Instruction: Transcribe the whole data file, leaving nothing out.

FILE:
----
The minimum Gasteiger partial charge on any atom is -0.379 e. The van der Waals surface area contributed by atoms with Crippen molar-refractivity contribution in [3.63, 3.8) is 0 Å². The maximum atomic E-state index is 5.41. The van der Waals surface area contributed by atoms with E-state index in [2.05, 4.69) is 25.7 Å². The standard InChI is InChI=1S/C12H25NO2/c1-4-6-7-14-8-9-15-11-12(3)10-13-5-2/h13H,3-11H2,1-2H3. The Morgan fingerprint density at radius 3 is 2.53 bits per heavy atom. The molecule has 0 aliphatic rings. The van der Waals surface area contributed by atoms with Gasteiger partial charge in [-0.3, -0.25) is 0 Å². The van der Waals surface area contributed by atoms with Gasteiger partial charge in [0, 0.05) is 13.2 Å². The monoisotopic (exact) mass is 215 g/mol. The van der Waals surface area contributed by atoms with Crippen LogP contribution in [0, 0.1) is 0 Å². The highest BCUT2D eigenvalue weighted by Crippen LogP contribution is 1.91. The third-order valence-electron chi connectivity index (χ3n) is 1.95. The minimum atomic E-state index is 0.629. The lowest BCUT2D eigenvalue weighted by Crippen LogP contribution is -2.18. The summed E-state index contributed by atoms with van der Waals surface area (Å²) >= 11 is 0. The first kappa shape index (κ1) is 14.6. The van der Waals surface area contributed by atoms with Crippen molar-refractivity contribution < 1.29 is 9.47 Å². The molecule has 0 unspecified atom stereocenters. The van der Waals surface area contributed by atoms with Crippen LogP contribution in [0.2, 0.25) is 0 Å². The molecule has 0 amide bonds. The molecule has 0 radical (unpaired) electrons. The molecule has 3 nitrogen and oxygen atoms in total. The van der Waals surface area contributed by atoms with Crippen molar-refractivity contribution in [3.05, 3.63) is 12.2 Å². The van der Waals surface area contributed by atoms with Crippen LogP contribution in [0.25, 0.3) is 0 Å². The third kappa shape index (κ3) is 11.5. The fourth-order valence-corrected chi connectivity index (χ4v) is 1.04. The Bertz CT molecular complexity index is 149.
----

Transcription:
The minimum Gasteiger partial charge on any atom is -0.379 e. The van der Waals surface area contributed by atoms with Crippen molar-refractivity contribution in [3.63, 3.8) is 0 Å². The maximum atomic E-state index is 5.41. The van der Waals surface area contributed by atoms with E-state index in [2.05, 4.69) is 25.7 Å². The standard InChI is InChI=1S/C12H25NO2/c1-4-6-7-14-8-9-15-11-12(3)10-13-5-2/h13H,3-11H2,1-2H3. The Morgan fingerprint density at radius 3 is 2.53 bits per heavy atom. The molecule has 0 aliphatic rings. The van der Waals surface area contributed by atoms with Gasteiger partial charge in [-0.3, -0.25) is 0 Å². The van der Waals surface area contributed by atoms with Gasteiger partial charge in [0, 0.05) is 13.2 Å². The monoisotopic (exact) mass is 215 g/mol. The van der Waals surface area contributed by atoms with Crippen LogP contribution in [0, 0.1) is 0 Å². The highest BCUT2D eigenvalue weighted by Crippen LogP contribution is 1.91. The third-order valence-electron chi connectivity index (χ3n) is 1.95. The minimum atomic E-state index is 0.629. The lowest BCUT2D eigenvalue weighted by Crippen LogP contribution is -2.18. The summed E-state index contributed by atoms with van der Waals surface area (Å²) >= 11 is 0. The first kappa shape index (κ1) is 14.6. The van der Waals surface area contributed by atoms with Crippen molar-refractivity contribution < 1.29 is 9.47 Å². The molecule has 0 unspecified atom stereocenters. The van der Waals surface area contributed by atoms with Crippen LogP contribution in [0.2, 0.25) is 0 Å². The molecule has 0 amide bonds. The molecule has 0 radical (unpaired) electrons. The molecule has 3 nitrogen and oxygen atoms in total. The van der Waals surface area contributed by atoms with Crippen molar-refractivity contribution in [3.05, 3.63) is 12.2 Å². The van der Waals surface area contributed by atoms with Crippen LogP contribution in [0.25, 0.3) is 0 Å². The third kappa shape index (κ3) is 11.5. The fourth-order valence-corrected chi connectivity index (χ4v) is 1.04. The Bertz CT molecular complexity index is 149.